WeWork is not taking SoftBank Group Corp.’s withdrawal of its $3 billion offer lying down.
The New York-based company has filed a lawsuit in the Delaware Court of Chancery alleging the Tokyo multinational conglomerate holding company failed to meet its obligations under the agreement to buy $3 billion in shares of the company that was signed last year, the firm announced Tuesday (April 7).
“Instead of abiding by its contractual obligations, SoftBank, under increasing pressure from activist investors, has engaged in a purposeful campaign to avoid completion of the tender offer,” WeWork said in a statement.
The complaint, filed by a special committee of the WeWork Board of Directors, alleges SoftBank’s action was a breach of contract and of fiduciary duty to WeWork’s minority stockholders, including hundreds of its current and former employees, CNBC reported.
The deal was announced in October and amended at year’s end.
“… SoftBank first tried to thwart the roll-up of WeWork’s joint venture in China, and then claimed that the conditions to close the tender offer, one of which is the roll-up of WeWork’s joint venture in China, were not met,” WeWork said.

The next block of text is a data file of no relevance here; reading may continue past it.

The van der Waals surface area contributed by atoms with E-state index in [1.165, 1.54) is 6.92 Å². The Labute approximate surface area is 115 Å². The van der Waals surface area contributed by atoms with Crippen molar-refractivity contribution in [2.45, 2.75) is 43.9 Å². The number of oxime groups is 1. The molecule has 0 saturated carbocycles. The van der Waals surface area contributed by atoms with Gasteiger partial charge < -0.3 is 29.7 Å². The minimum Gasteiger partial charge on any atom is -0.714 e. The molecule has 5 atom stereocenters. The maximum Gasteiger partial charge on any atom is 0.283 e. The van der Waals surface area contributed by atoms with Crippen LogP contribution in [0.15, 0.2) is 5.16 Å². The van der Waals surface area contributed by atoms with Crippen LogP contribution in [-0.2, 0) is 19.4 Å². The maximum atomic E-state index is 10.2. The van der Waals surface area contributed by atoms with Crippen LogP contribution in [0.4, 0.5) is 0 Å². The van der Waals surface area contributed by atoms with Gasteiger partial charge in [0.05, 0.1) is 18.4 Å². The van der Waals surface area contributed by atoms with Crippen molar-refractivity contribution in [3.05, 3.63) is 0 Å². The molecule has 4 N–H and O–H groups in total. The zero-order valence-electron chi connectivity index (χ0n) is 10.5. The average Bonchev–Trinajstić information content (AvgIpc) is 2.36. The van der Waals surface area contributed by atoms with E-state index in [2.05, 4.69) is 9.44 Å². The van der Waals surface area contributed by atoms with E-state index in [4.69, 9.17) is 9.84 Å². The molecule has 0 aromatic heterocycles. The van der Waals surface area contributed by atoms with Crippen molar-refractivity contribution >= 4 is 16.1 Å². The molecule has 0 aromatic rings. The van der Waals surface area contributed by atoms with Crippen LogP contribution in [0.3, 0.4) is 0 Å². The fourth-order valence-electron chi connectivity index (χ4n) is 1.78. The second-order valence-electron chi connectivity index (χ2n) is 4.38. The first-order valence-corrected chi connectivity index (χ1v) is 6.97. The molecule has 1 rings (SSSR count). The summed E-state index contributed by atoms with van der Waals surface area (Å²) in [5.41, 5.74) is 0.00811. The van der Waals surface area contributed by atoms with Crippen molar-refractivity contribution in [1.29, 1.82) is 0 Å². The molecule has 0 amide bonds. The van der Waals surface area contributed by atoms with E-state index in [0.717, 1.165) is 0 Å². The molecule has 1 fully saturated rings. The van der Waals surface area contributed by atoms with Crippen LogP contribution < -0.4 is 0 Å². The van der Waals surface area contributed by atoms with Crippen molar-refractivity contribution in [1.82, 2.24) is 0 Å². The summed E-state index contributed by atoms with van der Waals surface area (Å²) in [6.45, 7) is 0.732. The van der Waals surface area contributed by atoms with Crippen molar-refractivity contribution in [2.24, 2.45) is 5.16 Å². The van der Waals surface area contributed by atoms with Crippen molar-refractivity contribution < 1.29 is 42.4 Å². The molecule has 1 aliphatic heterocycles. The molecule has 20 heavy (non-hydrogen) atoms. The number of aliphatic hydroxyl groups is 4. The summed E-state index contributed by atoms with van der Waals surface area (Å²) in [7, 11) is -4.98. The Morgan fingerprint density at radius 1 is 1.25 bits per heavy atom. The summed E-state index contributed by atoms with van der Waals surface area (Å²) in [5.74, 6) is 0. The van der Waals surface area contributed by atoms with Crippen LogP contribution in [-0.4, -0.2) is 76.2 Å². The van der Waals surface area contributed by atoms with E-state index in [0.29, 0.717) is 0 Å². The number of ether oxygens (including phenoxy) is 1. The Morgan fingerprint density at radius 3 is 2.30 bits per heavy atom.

The lawsuit alleges SoftBank has already received most of the benefits provided to it under the agreement, including control of the company. SoftBank’s wrongful conduct in failing to complete the deal offer deprives WeWork’s minority stockholders of the liquidity that they were promised, WeWork wrote.
In addition, the company said the signed agreement to purchase did not contain any provision under which SoftBank could cancel the deal based on global events.
WeWork alleges Softbank first tried to kill its joint venture in China, and then claimed that the conditions to withdrawing the tender offer, one of which is the rollup of WeWork’s joint venture in China, were not met.
“This, and SoftBank’s other claims related to its failure to complete the tender offer, are therefore either disingenuous or irrelevant to Softbank’s contractual and other obligations,” WeWork charged.
WeWork was launched a decade ago. At the close of 2018, the company managed more than 43 million square feet of space. But last fall the firm shelved plans for an initial public offering (IPO) and subsequently endured layoffs and a cash crunch.
Last week, reports anticipated legal action after SoftBank withdrew its offer to purchase WeWork amid the fiscal carnage of the ongoing COVID-19 pandemic.
A SoftBank spokesperson could not immediately be reached for comment.